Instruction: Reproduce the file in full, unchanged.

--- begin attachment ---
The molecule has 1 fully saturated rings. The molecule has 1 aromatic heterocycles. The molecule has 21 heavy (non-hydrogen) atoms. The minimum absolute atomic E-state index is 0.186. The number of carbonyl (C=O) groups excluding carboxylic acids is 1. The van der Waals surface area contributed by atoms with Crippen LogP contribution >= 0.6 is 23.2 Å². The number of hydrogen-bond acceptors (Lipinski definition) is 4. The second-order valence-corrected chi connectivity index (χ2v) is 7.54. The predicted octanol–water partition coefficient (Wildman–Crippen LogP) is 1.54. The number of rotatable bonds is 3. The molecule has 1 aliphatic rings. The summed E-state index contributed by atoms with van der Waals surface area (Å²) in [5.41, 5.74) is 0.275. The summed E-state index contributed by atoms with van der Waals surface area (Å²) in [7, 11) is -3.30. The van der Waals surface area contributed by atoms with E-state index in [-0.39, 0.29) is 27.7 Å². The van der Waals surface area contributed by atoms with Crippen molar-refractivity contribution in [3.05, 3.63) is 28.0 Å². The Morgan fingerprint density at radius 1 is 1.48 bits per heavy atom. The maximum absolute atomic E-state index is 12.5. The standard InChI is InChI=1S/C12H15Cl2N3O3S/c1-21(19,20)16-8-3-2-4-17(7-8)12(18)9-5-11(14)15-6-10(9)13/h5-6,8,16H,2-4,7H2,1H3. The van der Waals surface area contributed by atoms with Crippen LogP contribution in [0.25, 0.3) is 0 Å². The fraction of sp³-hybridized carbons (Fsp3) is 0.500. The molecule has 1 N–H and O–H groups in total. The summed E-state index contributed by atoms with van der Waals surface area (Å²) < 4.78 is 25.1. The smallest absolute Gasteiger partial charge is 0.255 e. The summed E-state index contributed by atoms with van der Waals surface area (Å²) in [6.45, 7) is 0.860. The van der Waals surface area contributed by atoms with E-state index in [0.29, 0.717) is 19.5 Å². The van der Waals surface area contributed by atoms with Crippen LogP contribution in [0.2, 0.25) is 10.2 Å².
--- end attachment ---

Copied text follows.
The molecule has 1 fully saturated rings. The molecule has 1 aromatic heterocycles. The molecule has 21 heavy (non-hydrogen) atoms. The minimum absolute atomic E-state index is 0.186. The number of carbonyl (C=O) groups excluding carboxylic acids is 1. The van der Waals surface area contributed by atoms with Crippen LogP contribution >= 0.6 is 23.2 Å². The number of hydrogen-bond acceptors (Lipinski definition) is 4. The second-order valence-corrected chi connectivity index (χ2v) is 7.54. The predicted octanol–water partition coefficient (Wildman–Crippen LogP) is 1.54. The number of rotatable bonds is 3. The molecule has 1 aliphatic rings. The summed E-state index contributed by atoms with van der Waals surface area (Å²) in [5.41, 5.74) is 0.275. The summed E-state index contributed by atoms with van der Waals surface area (Å²) in [7, 11) is -3.30. The van der Waals surface area contributed by atoms with E-state index in [-0.39, 0.29) is 27.7 Å². The van der Waals surface area contributed by atoms with Crippen molar-refractivity contribution in [3.05, 3.63) is 28.0 Å². The Morgan fingerprint density at radius 1 is 1.48 bits per heavy atom. The maximum absolute atomic E-state index is 12.5. The standard InChI is InChI=1S/C12H15Cl2N3O3S/c1-21(19,20)16-8-3-2-4-17(7-8)12(18)9-5-11(14)15-6-10(9)13/h5-6,8,16H,2-4,7H2,1H3. The van der Waals surface area contributed by atoms with Crippen LogP contribution in [0.25, 0.3) is 0 Å². The fraction of sp³-hybridized carbons (Fsp3) is 0.500. The molecule has 1 N–H and O–H groups in total. The summed E-state index contributed by atoms with van der Waals surface area (Å²) < 4.78 is 25.1. The smallest absolute Gasteiger partial charge is 0.255 e. The summed E-state index contributed by atoms with van der Waals surface area (Å²) in [6.45, 7) is 0.860. The van der Waals surface area contributed by atoms with E-state index in [0.29, 0.717) is 19.5 Å². The van der Waals surface area contributed by atoms with Crippen LogP contribution in [0.2, 0.25) is 10.2 Å².